WNNK-FM

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WNNK-FM
Wink 104 logo
City of license Harrisburg, Pennsylvania
Broadcast area South Central Pennsylvania
Branding Wink 104
Slogan "Harrisburg's Best Music Mix"
Frequency 104.1 MHz (also on HD Radio)
104.1 HD-2: Sports (WHGB simulcast)
Translator(s) 95.3 W237DE (Harrisburg, relays HD2)
First air date 1962
Format Hot Adult Contemporary
ERP 22,500 watts
HAAT 221 meters
Class B
Facility ID 32945
Transmitter coordinates 40°18′59.31″N 76°57′02.91″W / 40.3164750°N 76.9508083°W / 40.3164750; -76.9508083
Callsign meaning WiNK 104
Former callsigns WTPA-FM (1962-1985)
WNNK (1985-1990)
Owner Cumulus Media
Sister stations WWKL, WQXA, WHGB, WZCY
Webcast Listen Live
Website wink104.com

WNNK-FM (104.1 FM, "Wink 104") is a commercial FM radio station licensed to Harrisburg, Pennsylvania. Its studio is located at 2300 Vartan Way, Suite 130, Harrisburg[1] and its transmitter and broadcast tower are located on Blue Mountain in East Pennsboro Township, Cumberland County. The station is owned by Cumulus Media and broadcasts a hot adult contemporary format.

History[edit]

The station signed on for the first time in 1962 as WTPA-FM under ownership of Newhouse Broadcasting, owner of WTPA-TV, with a Beautiful Music format.[2] In 1980, the station adopted the "FM104"[3] slogan with a format change to AOR. Newhouse sold WTPA to Foster Media in 1982, who then sold it to Keymarket Communications in 1984.[4] In January 1985, the call letters were changed to WNNK, the station's slogan changed to "Wink 104" and the format changed to Contemporary Hit Radio. Throughout the 80s and 90s, Wink 104 was consistently ranked #1 in the Arbitron ratings for the Harrisburg / Carlisle / Lebanon market. Beginning in the late 1990s, Wink 104 was the subject of a rapid-fire series of mergers and acquisitions. Keymarket Communications sold WNNK to Capstar in 1995.

In 1998, Capstar Broadcasting Corporation and Chancellor Media Corporation announced a merger that would result in Chancellor Media owning 463 stations in 105 markets once the deal was completed in second quarter 1999.[5] Chancellor Media later became AMFM, Inc., now the owners of WNNK.

AMFM, Inc. was then purchased by Clear Channel Communications in a deal announced October 3, 1999, and valued at $17.4 billion.[6] The merger brought WNNK and WTPA under the same ownership. An interesting footnote to this series of acquisitions is that a substantial percentage of WTPA's on-air imaging and DJ banter consisted of attacks on Wink 104 and its personalities in the years leading up to the Clear Channel purchase. Once both stations wound up under Clear Channel control, the new owners required WTPA DJs to immediately cease all on-air references to Wink 104.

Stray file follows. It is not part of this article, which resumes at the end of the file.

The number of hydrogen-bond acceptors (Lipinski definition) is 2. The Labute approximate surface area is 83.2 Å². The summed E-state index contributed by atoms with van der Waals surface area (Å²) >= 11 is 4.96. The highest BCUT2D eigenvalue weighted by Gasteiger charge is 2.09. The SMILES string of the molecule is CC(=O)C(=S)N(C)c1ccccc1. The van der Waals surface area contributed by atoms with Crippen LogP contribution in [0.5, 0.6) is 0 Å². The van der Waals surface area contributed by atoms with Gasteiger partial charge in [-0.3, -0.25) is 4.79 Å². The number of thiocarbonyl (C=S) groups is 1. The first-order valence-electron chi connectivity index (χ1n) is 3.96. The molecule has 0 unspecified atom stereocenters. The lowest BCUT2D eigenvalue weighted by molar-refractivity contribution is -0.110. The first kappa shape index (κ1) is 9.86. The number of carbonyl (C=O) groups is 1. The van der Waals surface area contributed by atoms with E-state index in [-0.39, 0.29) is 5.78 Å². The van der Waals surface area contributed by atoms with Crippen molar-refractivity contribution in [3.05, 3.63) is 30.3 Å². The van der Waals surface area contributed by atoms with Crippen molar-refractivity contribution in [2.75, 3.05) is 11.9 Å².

As a condition of the Clear Channel-AMFM merger, the United States Department of Justice forced the new company to sell 99 radio stations in 27 markets in United States. Included were four Harrisburg, Pennsylvania stations: WTPA, WTCY and WNCE-FM as well as WNNK. All went to Cumulus Media.[7]

In 2001, shortly after the ownership changes, Clear Channel launched WHKF in an attempt to reduce Wink 104's market dominance by stealing the younger portion of WNNK's audience. This ultimately led to Clear Channel's adult-oriented station WRVV taking the overall #1 position in the market; not because of improved ratings at WRVV, but because of decreased listenership at WNNK. Cumulus Media reacted to WHKF by launching their own youth-oriented station, Hot 92, the former WCTX. Although WHKF never approached Wink 104 in Arbitron ratings, it did cause Wink 104 to change formats from Hot AC to AC in March 2002. The logic to this maneuvering was that Wink 104 would continue to dominate the adult demographic, while Hot 92 would either dominate the young demographic or severely cripple WHKF's ratings.

From inception until 2003, Wink 104's studios and offices were located in a standalone building in uptown Harrisburg. Due to the consolidation with WTPA, WTCY, and WWKL, as well as the expenses involved with ongoing repairs, the studios and offices for all of the Cumulus Media stations were moved to a single location in an office park in Susquehanna Township (a suburb of Harrisburg).

Wink 104 is generally regarded as the original "Wink" station in contemporary radio, and has inspired other stations including the relatively close Wink 108 in State College, Pennsylvania (WIKN) and Wink 106 in Corning, New York (WNKI).

Slogans used by Wink 104 include (in no particular order) "four in a row with no talk", "five / six in a row", "long music marathon", "we only stop the music twice an hour", "your 10 in a row station", "the best songs of the 80s, 90s, and today", and "#1 for today's hit music, free money, and fun". Their current slogan is "today's best music".